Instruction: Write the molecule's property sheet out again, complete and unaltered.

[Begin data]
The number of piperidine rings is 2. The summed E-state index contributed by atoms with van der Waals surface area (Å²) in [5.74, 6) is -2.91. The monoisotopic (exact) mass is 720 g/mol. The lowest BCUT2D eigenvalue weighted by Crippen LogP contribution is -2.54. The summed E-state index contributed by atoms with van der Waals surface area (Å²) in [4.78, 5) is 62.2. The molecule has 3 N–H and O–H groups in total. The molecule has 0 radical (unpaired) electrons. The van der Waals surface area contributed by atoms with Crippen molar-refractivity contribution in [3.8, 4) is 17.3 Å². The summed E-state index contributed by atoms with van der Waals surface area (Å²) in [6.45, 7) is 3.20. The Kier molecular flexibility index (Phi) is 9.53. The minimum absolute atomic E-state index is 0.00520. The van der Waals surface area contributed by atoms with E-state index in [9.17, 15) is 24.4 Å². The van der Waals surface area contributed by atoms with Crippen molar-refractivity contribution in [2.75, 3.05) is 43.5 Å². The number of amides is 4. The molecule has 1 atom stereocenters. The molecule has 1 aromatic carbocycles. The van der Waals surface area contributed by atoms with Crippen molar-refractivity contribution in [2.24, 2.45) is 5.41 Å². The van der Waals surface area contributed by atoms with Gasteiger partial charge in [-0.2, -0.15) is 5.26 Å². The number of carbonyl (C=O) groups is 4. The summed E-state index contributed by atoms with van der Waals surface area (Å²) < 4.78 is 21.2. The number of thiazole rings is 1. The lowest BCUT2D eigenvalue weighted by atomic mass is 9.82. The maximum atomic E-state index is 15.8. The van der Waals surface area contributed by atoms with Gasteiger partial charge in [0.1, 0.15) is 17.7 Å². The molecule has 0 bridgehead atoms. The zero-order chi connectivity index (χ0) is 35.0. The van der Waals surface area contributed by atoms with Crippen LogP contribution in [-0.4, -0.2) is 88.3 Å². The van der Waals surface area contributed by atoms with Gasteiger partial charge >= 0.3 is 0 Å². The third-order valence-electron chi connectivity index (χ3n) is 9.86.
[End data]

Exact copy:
The number of piperidine rings is 2. The summed E-state index contributed by atoms with van der Waals surface area (Å²) in [5.74, 6) is -2.91. The monoisotopic (exact) mass is 720 g/mol. The lowest BCUT2D eigenvalue weighted by Crippen LogP contribution is -2.54. The summed E-state index contributed by atoms with van der Waals surface area (Å²) in [4.78, 5) is 62.2. The molecule has 3 N–H and O–H groups in total. The molecule has 0 radical (unpaired) electrons. The van der Waals surface area contributed by atoms with Crippen molar-refractivity contribution in [3.8, 4) is 17.3 Å². The summed E-state index contributed by atoms with van der Waals surface area (Å²) in [6.45, 7) is 3.20. The Kier molecular flexibility index (Phi) is 9.53. The minimum absolute atomic E-state index is 0.00520. The van der Waals surface area contributed by atoms with E-state index in [9.17, 15) is 24.4 Å². The van der Waals surface area contributed by atoms with Crippen molar-refractivity contribution in [2.75, 3.05) is 43.5 Å². The number of amides is 4. The molecule has 1 atom stereocenters. The molecule has 1 aromatic carbocycles. The van der Waals surface area contributed by atoms with Crippen molar-refractivity contribution in [2.24, 2.45) is 5.41 Å². The van der Waals surface area contributed by atoms with Gasteiger partial charge in [-0.2, -0.15) is 5.26 Å². The number of carbonyl (C=O) groups is 4. The summed E-state index contributed by atoms with van der Waals surface area (Å²) < 4.78 is 21.2. The number of thiazole rings is 1. The lowest BCUT2D eigenvalue weighted by atomic mass is 9.82. The maximum atomic E-state index is 15.8. The van der Waals surface area contributed by atoms with Gasteiger partial charge in [0.1, 0.15) is 17.7 Å². The molecule has 0 bridgehead atoms. The zero-order chi connectivity index (χ0) is 35.0. The van der Waals surface area contributed by atoms with Crippen LogP contribution in [-0.4, -0.2) is 88.3 Å². The van der Waals surface area contributed by atoms with Gasteiger partial charge >= 0.3 is 0 Å². The third-order valence-electron chi connectivity index (χ3n) is 9.86.